Financial services giant Mastercard has won a patent for a blockchain system that allows travelers to submit desired itineraries and merchants to submit bids for each service request.
The patent, awarded to Mastercard by the US Patent and Trademark Office (USPTO) on June 7, aims to streamline the global travel industry by connecting travelers to a wider range of hotels, airlines, and other service providers than most currently do prior to booking their itineraries -- even when using services like Priceline, Kayak, and Hotels.com.
From the patent:
“The use of a blockchain can ensure that a traveler's desired travel itinerary is publicly accessible to each merchant that is capable of bidding on the itinerary. This enables all travel providers to have an equal opportunity to earn the business of a traveler, without requiring the traveler to seek out every potential travel provider, and without the travel provider having to expend significant resources on marketing and outreach.”
Under the proposed system, travelers could submit detailed information about their itineraries, which would then be included in a block and broadcast across the blockchain to all network-connected nodes. Merchants could then submit bids for reservation requests, which would be evaluated by a processing server and returned to the traveler.
“The use of bidding can enable travel providers to make adjustments as necessary to earn business as they desire, which can also enable a traveler to receive the best possible deal with respect to each item in their travel itinerary,” adds Ankur Arora, who is credited as the inventor. “As a result, travelers save both time and money with respect to their travel itinerary, and travel providers are provided with greater opportunities to earn and increase revenue.”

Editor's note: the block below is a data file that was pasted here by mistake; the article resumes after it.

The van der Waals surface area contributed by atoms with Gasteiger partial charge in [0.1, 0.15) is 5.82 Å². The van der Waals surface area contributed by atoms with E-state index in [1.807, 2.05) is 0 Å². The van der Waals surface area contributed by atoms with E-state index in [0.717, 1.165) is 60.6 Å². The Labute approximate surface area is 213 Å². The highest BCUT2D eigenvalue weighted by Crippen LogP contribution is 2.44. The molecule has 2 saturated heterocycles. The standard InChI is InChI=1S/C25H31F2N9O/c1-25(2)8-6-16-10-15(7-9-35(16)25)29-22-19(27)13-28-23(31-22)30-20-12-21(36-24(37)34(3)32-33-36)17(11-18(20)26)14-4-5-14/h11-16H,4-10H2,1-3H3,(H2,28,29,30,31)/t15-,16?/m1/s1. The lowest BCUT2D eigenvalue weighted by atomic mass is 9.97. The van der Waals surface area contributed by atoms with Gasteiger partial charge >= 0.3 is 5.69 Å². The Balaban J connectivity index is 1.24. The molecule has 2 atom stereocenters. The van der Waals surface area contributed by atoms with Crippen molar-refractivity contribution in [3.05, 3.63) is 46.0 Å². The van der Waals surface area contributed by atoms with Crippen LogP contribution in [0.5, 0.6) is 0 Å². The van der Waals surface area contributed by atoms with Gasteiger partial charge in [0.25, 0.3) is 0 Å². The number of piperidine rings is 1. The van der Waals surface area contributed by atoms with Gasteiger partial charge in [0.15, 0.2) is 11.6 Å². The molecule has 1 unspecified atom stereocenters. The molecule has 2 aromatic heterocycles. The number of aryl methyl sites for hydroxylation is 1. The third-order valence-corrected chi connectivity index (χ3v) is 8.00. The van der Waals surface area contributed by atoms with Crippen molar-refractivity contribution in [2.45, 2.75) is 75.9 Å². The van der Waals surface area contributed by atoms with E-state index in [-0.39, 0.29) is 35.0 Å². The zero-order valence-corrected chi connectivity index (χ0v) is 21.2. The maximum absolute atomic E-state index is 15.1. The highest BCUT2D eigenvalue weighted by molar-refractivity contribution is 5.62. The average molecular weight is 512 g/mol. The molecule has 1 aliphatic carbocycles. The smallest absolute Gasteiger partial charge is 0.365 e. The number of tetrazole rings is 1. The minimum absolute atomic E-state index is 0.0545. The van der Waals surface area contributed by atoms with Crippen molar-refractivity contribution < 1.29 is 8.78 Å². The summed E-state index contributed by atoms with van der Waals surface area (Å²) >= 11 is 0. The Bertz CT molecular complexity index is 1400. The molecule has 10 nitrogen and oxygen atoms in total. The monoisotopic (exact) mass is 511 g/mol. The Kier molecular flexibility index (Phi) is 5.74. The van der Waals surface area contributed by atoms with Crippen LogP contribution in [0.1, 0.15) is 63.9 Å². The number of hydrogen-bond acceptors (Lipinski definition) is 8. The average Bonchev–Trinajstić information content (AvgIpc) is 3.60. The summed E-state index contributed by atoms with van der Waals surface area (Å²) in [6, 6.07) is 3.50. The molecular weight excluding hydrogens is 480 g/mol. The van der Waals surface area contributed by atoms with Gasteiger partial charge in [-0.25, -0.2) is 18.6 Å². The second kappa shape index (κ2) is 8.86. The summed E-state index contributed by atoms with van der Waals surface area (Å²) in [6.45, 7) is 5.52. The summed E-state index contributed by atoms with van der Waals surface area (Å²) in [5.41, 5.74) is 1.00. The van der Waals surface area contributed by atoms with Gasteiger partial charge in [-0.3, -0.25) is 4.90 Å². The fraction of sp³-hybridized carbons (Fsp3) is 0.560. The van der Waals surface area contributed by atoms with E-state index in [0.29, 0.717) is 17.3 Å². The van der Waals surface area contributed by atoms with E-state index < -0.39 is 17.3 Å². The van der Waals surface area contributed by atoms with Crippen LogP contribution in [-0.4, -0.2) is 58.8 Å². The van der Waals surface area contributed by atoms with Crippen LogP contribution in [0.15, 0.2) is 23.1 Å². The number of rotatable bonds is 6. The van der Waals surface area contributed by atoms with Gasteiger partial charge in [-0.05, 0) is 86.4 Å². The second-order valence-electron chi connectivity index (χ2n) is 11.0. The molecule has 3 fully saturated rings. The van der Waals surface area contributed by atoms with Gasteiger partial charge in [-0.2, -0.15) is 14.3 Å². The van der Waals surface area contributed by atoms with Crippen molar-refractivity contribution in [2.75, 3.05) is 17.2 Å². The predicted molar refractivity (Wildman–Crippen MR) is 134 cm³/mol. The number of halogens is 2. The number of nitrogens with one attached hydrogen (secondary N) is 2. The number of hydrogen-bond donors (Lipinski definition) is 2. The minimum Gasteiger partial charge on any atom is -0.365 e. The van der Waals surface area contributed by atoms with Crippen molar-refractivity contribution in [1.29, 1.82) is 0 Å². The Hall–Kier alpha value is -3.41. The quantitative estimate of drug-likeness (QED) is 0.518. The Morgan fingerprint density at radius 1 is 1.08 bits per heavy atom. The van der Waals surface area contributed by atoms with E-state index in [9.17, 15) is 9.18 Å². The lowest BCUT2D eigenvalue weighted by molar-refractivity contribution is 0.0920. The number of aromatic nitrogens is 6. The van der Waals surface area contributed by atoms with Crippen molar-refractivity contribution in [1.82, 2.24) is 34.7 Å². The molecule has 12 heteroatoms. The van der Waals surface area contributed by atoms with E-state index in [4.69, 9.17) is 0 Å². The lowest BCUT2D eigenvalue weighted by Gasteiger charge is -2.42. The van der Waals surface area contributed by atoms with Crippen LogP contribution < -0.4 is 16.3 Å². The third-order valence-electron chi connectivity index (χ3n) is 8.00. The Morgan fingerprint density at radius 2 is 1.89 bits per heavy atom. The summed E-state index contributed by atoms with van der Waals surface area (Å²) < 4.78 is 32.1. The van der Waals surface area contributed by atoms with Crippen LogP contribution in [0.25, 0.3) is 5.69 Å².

Skeptics may allege that such a system could be accomplished using a standard database rather than a blockchain, much like standard discount travel booking agencies use already. Indeed, it would seem unnecessary for all nodes to keep a complete record of all itinerary requests and bids, even after they are no longer valid.
However, one could perhaps envision some increases in efficiency, perhaps translating to a more competitive market for travelers and a decrease in fees charged by the operator of the system.
On the same date that the USPTO awarded Mastercard a patent for the firm’s proposed travel bidding system, the company also won a patent for a point-of-sale system that uses blockchain technology to securely verify payment credentials.
One week earlier, the firm successfully patented a similar system that uses blockchain wallet addresses to authenticate coupons and allow merchants to issue targeted discounts to their customers more efficiently.
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